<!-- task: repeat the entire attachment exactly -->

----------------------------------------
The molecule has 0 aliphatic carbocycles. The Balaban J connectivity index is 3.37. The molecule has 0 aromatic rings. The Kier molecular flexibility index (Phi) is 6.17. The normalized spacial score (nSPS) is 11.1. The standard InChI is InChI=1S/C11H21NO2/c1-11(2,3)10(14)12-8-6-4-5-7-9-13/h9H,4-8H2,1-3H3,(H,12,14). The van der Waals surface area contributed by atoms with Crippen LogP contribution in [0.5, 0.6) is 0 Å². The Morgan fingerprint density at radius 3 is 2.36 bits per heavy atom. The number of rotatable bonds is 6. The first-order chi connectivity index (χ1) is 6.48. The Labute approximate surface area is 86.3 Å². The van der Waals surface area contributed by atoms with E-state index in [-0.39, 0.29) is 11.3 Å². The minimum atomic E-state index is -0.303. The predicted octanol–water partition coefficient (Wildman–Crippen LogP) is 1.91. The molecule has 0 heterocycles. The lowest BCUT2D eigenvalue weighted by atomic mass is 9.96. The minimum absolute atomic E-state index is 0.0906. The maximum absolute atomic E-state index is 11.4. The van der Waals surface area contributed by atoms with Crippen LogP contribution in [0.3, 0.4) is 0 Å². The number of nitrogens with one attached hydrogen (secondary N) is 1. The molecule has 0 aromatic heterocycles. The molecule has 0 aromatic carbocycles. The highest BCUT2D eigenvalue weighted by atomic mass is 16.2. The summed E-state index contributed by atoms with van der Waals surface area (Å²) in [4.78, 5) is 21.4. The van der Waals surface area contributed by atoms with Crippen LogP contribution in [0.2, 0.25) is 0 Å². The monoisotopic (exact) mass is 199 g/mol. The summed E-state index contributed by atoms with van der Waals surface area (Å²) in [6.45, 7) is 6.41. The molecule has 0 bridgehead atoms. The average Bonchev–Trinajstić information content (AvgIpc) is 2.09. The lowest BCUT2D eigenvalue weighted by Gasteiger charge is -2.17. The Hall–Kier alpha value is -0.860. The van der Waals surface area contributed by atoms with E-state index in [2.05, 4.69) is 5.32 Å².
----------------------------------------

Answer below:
The molecule has 0 aliphatic carbocycles. The Balaban J connectivity index is 3.37. The molecule has 0 aromatic rings. The Kier molecular flexibility index (Phi) is 6.17. The normalized spacial score (nSPS) is 11.1. The standard InChI is InChI=1S/C11H21NO2/c1-11(2,3)10(14)12-8-6-4-5-7-9-13/h9H,4-8H2,1-3H3,(H,12,14). The van der Waals surface area contributed by atoms with Crippen LogP contribution in [0.5, 0.6) is 0 Å². The Morgan fingerprint density at radius 3 is 2.36 bits per heavy atom. The number of rotatable bonds is 6. The first-order chi connectivity index (χ1) is 6.48. The Labute approximate surface area is 86.3 Å². The van der Waals surface area contributed by atoms with E-state index in [-0.39, 0.29) is 11.3 Å². The minimum atomic E-state index is -0.303. The predicted octanol–water partition coefficient (Wildman–Crippen LogP) is 1.91. The molecule has 0 heterocycles. The lowest BCUT2D eigenvalue weighted by atomic mass is 9.96. The minimum absolute atomic E-state index is 0.0906. The maximum absolute atomic E-state index is 11.4. The van der Waals surface area contributed by atoms with Crippen LogP contribution in [0.3, 0.4) is 0 Å². The number of nitrogens with one attached hydrogen (secondary N) is 1. The molecule has 0 aromatic heterocycles. The molecule has 0 aromatic carbocycles. The highest BCUT2D eigenvalue weighted by atomic mass is 16.2. The summed E-state index contributed by atoms with van der Waals surface area (Å²) in [4.78, 5) is 21.4. The van der Waals surface area contributed by atoms with Crippen LogP contribution in [0.2, 0.25) is 0 Å². The monoisotopic (exact) mass is 199 g/mol. The summed E-state index contributed by atoms with van der Waals surface area (Å²) in [6.45, 7) is 6.41. The molecule has 0 bridgehead atoms. The average Bonchev–Trinajstić information content (AvgIpc) is 2.09. The lowest BCUT2D eigenvalue weighted by Gasteiger charge is -2.17. The Hall–Kier alpha value is -0.860. The van der Waals surface area contributed by atoms with E-state index in [2.05, 4.69) is 5.32 Å².